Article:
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Wills and the probate process

Individuals in New York who are estate planning and preparing a will may wonder what is involved in the probate process. Every will must go through probate before assets are distributed to heirs.

Probate is a process that is intended to ensure that individuals involved in the estate are protected and that the wishes of the individual who prepared the will are carried out. An executor appointed by the deceased individual may oversee the probate process through the courts. If there is no executor, the courts will appoint an administrator for similar duties. Costs associated with probate include court fees, attorney fees and any administrator fees.

As part of the probate process, it is necessary to collect all the assets of the estate and pay off all the debts, settle disputes and distribute assets to heirs. Although probate is usually an uncontested process, on occasion, it might be contested. An individual might raise an objection if the will is improperly prepared or if there is reason to believe the deceased individual was improperly influenced by another or was not of sound mind at the time the will was prepared.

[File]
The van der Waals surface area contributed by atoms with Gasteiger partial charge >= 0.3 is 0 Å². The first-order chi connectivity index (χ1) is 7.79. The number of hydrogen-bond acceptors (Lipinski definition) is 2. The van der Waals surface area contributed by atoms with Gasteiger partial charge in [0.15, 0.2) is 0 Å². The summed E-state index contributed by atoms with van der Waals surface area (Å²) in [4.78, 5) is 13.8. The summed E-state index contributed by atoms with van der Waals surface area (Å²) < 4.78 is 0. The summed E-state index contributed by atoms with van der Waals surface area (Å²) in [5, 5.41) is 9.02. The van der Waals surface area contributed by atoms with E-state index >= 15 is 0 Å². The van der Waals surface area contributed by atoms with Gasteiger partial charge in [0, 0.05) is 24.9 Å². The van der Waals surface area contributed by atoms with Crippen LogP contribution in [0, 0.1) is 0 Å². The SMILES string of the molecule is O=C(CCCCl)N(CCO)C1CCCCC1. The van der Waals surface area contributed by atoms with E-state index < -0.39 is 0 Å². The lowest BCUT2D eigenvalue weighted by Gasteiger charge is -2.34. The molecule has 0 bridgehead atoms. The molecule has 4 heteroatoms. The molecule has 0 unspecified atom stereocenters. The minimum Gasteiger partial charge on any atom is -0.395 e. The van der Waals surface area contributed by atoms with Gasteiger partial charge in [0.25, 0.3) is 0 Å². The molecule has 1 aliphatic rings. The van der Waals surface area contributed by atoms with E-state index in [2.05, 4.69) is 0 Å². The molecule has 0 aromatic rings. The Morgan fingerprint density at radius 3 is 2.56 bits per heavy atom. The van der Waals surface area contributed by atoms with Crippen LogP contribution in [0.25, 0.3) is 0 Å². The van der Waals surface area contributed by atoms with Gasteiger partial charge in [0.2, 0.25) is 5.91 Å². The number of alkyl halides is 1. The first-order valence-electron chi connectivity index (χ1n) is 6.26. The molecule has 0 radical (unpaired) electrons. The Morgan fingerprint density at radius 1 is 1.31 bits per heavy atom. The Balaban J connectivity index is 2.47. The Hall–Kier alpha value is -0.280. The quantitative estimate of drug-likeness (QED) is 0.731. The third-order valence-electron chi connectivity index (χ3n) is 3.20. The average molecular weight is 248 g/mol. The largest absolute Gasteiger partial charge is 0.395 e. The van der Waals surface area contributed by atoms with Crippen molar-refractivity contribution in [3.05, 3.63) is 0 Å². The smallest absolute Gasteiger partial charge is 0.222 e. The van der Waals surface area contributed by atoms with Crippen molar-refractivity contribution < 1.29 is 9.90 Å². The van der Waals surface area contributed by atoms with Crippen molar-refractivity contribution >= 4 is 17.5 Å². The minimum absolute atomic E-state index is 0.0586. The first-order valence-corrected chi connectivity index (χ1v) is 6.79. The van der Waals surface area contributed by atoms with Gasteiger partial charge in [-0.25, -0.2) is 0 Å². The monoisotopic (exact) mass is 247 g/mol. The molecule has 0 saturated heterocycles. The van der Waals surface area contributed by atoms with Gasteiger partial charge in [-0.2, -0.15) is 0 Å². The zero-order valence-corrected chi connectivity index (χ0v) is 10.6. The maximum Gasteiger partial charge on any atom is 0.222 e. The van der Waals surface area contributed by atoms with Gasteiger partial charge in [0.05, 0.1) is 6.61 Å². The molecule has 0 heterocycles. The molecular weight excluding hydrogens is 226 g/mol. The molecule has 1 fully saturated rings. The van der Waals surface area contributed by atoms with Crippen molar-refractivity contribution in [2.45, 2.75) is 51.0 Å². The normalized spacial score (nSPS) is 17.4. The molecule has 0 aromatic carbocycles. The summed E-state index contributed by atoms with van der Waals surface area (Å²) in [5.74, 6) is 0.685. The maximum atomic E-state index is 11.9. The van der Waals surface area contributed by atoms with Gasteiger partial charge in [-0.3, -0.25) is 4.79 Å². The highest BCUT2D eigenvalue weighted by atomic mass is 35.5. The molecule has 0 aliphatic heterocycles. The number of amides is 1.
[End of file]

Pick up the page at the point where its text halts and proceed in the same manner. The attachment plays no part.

There are a few other considerations in the probate process. For example, it may be difficult to disinherit some family members such as a spouse.

Individuals who are preparing a will may wish to consult an attorney to assist in preparing a document likely to move more smoothly through probate. For example, an individual who specifically wishes to disinherit a family member may need to specifically mention this intention in the will. This will make the individual's wishes clear to the court. An attorney may also be helpful in other aspects of estate planning such as preparing end-of-life documents.

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